The Green Paper does include important proposals that could, in suitable circumstances, make a genuine difference to productivity, even if they often don’t go far enough. For instance, the Green Paper is right to indicate that inadequate research and development (R&D) limits making the discoveries, inventions and the follow-on innovations necessary for productivity growth over the longer term.
In the UK both business and public spending on R&D fall far below what is needed. Each has been on a declining trend since the 1980s: for the year 2014, the OECD puts UK business enterprise expenditure on R&D as equivalent to 1.1 per cent of GDP, while government-financed R&D is 0.5 per cent. This level of commitment represents little more than half the EU’s target of 3 per cent of GDP by 2020. Much more government commitment to R&D spending – including an increase to 2 percent of GDP in public spending, over three times the level supported by current plans – needs to be sustained for at least a decade. This would help to reverse the effects of years of declining spend by successive governments and most businesses.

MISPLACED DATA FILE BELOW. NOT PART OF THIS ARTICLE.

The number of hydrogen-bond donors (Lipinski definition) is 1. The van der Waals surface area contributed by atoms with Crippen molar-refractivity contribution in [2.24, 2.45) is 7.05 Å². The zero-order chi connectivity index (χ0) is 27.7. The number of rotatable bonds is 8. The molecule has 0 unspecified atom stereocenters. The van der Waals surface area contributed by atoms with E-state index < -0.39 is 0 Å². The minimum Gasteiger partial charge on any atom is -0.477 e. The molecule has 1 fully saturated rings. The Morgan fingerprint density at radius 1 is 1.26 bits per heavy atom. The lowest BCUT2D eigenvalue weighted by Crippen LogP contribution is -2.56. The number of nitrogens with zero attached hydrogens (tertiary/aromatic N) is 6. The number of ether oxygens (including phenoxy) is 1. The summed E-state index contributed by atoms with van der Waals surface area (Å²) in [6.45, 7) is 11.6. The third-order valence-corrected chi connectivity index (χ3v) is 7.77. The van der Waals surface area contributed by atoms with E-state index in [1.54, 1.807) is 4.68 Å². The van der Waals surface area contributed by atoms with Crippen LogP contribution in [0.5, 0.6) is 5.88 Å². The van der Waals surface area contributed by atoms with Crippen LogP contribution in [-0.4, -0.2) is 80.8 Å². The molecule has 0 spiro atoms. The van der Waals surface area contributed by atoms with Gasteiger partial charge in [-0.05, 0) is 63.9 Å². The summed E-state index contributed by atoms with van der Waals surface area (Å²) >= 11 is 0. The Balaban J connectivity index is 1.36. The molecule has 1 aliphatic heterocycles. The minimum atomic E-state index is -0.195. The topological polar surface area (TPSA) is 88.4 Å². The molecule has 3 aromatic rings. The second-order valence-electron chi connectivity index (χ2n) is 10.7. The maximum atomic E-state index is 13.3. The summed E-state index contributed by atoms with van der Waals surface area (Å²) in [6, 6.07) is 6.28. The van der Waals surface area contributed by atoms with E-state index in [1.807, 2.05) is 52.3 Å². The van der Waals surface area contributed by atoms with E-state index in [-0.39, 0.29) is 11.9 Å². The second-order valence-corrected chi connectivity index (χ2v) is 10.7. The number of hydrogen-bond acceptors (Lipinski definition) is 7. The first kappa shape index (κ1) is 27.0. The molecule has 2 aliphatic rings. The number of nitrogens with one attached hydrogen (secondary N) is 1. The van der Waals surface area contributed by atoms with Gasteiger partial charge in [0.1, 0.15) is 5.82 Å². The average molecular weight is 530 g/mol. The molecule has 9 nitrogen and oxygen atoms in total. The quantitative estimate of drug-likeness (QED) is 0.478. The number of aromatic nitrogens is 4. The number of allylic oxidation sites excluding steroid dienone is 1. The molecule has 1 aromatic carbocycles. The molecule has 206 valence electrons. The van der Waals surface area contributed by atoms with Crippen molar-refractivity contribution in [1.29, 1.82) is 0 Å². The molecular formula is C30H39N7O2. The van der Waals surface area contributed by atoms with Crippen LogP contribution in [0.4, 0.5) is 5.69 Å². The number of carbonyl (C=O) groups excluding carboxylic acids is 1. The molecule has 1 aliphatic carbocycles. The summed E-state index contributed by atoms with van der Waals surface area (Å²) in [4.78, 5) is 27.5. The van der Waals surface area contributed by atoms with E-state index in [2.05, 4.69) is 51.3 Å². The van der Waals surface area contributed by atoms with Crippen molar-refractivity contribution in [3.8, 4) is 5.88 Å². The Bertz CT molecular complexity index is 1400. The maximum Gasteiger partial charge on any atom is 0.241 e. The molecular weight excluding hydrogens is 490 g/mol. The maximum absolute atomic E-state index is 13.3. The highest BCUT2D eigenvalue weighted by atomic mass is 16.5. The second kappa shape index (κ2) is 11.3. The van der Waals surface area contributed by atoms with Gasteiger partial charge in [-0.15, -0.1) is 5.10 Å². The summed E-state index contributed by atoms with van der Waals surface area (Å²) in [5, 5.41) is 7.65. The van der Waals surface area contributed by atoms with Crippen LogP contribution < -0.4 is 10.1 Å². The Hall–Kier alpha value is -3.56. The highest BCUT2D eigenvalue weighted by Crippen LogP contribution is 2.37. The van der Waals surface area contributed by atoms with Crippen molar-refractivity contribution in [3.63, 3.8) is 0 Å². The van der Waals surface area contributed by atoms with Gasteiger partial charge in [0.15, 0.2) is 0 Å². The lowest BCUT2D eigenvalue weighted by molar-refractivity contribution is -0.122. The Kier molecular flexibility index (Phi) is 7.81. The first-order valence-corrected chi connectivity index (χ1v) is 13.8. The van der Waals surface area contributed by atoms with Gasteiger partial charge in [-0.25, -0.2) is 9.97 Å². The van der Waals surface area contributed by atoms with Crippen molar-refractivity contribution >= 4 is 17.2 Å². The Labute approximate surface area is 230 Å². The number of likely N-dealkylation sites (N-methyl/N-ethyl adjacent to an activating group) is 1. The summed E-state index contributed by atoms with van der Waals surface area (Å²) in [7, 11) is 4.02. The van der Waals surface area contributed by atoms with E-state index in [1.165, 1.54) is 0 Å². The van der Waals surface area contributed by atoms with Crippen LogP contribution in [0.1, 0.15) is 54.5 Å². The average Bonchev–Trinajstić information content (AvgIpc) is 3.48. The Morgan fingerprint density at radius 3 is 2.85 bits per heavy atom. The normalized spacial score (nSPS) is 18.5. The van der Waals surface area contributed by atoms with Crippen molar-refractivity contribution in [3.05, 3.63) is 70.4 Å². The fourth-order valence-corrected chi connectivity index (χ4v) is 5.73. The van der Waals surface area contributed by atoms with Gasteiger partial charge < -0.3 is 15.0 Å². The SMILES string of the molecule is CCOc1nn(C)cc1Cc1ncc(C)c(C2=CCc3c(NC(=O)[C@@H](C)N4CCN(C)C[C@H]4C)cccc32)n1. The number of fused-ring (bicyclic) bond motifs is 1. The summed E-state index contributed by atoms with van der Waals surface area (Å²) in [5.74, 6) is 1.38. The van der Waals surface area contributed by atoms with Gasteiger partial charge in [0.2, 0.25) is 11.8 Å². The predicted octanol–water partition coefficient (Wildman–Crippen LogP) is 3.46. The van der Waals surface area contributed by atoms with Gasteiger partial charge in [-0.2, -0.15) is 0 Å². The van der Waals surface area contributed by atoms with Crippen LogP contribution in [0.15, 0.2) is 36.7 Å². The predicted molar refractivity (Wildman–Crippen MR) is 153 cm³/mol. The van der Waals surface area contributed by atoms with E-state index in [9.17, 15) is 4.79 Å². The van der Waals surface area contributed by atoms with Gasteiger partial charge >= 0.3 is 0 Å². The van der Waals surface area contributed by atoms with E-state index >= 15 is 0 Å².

Bring back creative destruction
The Green Paper highlights another crucial area for necessary change: the productivity benefits from higher rates of capital investment. But the existing proposals don’t get to grips with why capital investment has been so lacking.